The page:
The reproductive cycle is similar to that of most North American Frogs and Toads. Reproductive mature adults ( 2 - 5 years old - 2 years in Arizona, and probably the same in California) come into breeding condition and migrate to ponds or ditches where the males call to advertise their fitness to competing males and to females. Males and females pair up in amplexus in the water where the female lays her eggs as the male fertilizes them externally. The adults leave the water and the eggs hatch into tadpoles which feed in the water and eventually grow four legs, lose their tails and emerge onto land where they disperse into the surrounding territory.

Throughout most of the range of this species, toads emerge from burrows after heavy spring rains and move to breeding wetlands, generally from March to September. In the irrigated agricultural lands in the desert where this toad has increased its range in California, breeding is stimulated by flooding from increased crop irrigation or temperature change, since little rain falls in the area.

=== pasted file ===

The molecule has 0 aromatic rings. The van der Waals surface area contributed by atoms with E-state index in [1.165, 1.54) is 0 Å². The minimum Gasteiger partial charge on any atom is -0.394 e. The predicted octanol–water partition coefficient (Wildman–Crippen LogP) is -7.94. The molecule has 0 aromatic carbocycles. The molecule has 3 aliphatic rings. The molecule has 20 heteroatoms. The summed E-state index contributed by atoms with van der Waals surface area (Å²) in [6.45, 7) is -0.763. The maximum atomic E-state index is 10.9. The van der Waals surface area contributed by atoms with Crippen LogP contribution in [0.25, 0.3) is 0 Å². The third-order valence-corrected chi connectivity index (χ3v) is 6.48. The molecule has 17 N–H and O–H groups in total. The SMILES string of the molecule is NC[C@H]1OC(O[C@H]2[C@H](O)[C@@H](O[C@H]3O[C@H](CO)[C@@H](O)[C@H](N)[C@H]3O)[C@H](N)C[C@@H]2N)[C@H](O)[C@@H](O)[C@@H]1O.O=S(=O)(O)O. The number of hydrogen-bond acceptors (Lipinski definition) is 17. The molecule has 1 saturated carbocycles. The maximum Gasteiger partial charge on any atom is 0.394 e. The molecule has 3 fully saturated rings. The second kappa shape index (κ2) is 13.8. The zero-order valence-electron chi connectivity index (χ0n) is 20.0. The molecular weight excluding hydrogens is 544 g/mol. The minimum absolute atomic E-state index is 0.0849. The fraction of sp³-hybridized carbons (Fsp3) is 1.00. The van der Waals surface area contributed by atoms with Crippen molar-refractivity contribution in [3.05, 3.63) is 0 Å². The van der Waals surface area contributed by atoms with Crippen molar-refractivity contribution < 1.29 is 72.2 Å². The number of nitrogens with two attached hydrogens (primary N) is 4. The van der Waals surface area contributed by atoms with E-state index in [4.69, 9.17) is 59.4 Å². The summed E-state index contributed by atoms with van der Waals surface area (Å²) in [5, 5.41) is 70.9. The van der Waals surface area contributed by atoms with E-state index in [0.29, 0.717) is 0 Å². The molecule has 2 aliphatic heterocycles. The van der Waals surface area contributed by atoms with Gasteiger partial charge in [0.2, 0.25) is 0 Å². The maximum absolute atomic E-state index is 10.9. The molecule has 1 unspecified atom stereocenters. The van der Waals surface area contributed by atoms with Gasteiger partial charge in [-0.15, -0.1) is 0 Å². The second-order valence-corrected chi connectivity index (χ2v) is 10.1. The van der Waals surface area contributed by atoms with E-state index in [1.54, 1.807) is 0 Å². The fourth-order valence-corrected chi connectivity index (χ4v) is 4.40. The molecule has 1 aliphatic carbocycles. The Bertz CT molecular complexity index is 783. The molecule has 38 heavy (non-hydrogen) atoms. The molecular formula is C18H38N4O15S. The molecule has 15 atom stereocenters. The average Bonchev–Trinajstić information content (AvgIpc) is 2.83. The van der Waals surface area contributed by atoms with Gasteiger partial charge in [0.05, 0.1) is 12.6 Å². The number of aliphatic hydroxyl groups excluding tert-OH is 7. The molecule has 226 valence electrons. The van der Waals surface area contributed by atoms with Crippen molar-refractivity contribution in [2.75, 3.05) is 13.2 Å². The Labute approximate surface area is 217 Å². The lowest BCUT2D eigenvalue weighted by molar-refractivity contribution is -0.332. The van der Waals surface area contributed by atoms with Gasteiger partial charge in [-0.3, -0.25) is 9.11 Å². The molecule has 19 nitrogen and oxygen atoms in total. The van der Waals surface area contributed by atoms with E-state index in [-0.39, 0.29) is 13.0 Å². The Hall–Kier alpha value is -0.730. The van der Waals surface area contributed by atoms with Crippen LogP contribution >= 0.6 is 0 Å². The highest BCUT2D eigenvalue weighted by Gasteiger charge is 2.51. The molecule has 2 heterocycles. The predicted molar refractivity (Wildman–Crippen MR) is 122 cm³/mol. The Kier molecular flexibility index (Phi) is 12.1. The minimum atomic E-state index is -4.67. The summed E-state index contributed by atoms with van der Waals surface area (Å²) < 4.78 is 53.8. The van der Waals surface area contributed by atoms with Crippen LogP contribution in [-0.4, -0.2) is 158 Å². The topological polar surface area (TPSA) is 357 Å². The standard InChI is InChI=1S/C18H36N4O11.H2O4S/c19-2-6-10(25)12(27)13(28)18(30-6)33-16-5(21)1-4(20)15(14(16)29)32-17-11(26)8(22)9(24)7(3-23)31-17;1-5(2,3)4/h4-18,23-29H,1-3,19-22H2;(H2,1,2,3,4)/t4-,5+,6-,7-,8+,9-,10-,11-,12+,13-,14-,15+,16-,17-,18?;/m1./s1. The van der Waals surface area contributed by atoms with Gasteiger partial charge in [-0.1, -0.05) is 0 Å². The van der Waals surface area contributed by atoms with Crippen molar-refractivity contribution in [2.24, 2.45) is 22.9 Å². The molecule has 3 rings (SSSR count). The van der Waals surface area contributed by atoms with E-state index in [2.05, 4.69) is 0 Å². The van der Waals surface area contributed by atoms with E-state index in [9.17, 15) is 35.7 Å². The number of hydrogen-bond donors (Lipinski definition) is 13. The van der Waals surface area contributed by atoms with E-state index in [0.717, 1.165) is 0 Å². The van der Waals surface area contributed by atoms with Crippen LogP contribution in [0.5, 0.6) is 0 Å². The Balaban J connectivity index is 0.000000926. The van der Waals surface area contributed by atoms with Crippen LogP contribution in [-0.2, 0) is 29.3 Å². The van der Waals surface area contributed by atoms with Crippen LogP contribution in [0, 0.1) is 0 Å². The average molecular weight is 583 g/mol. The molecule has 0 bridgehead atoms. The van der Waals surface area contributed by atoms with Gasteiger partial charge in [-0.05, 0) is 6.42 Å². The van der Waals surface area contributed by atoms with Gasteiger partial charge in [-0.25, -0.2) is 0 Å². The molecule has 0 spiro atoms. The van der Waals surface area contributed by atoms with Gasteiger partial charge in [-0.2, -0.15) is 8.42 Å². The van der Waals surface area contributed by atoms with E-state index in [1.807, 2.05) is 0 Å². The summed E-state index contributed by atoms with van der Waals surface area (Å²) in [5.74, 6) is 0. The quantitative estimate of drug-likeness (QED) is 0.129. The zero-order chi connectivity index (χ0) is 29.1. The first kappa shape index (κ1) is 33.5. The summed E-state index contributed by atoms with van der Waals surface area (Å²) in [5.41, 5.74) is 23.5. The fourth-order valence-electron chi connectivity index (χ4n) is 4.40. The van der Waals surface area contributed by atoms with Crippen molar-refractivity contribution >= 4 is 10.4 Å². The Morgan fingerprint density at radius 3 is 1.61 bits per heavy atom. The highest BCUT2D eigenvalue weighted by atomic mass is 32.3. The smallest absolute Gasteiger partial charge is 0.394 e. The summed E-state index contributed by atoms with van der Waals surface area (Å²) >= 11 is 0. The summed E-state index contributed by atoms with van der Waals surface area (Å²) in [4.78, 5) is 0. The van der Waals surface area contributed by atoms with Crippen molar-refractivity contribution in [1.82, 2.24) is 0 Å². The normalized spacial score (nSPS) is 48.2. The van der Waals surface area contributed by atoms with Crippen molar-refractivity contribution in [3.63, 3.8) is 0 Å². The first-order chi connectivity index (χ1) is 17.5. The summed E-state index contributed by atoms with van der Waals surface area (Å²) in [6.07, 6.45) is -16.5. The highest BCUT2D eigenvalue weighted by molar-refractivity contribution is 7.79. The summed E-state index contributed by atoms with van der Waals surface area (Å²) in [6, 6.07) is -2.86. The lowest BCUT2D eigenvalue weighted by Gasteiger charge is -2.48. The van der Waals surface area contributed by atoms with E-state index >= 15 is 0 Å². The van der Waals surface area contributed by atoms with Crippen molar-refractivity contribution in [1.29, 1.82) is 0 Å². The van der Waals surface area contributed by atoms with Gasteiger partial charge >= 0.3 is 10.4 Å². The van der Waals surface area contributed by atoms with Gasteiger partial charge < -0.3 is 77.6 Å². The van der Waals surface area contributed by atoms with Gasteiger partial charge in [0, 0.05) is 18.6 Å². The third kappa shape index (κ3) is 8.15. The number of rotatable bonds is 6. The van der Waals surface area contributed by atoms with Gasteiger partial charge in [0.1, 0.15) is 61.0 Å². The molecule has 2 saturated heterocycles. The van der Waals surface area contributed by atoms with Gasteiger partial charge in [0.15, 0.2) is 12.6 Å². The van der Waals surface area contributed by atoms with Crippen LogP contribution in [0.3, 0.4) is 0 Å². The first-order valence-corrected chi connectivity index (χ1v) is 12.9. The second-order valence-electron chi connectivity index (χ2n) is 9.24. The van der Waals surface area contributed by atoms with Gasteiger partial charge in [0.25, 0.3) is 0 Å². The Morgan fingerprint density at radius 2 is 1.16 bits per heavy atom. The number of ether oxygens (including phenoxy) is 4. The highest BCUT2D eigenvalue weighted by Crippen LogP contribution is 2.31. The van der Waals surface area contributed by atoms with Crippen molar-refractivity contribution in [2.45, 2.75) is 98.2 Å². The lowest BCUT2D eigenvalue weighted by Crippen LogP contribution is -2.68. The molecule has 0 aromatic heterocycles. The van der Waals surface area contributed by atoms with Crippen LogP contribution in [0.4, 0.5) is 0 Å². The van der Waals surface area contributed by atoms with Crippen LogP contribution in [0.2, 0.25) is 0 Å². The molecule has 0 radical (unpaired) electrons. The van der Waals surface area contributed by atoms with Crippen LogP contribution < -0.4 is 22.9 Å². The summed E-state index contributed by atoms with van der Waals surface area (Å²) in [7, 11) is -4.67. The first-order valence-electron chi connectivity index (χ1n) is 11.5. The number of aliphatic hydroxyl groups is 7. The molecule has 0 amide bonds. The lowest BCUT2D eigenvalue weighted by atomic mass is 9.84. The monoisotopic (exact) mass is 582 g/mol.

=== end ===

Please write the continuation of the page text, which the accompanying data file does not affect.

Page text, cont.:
Females lay Eggs are laid in strings of either single or double rows of ova surrounded by transparent jelly.
Egg strings are attached to debris in clear, shallow, water with little current.
According to one expert (Krupa, 1994) egg laying usually begins at dawn and finishes by noon.
27 Oklahoma females that were studied laid from 1,342 - 45,054 eggs, an average of 11,074. (Krupa, 1986a, cited by Graves and Krupa in Lanoo 2005).
Eggs hatch in 2 - 7 days.
Tadpoles and Young
Tadpoles graze on submerged rocks or plants feeding on plant material and decomposing invertebrate remains.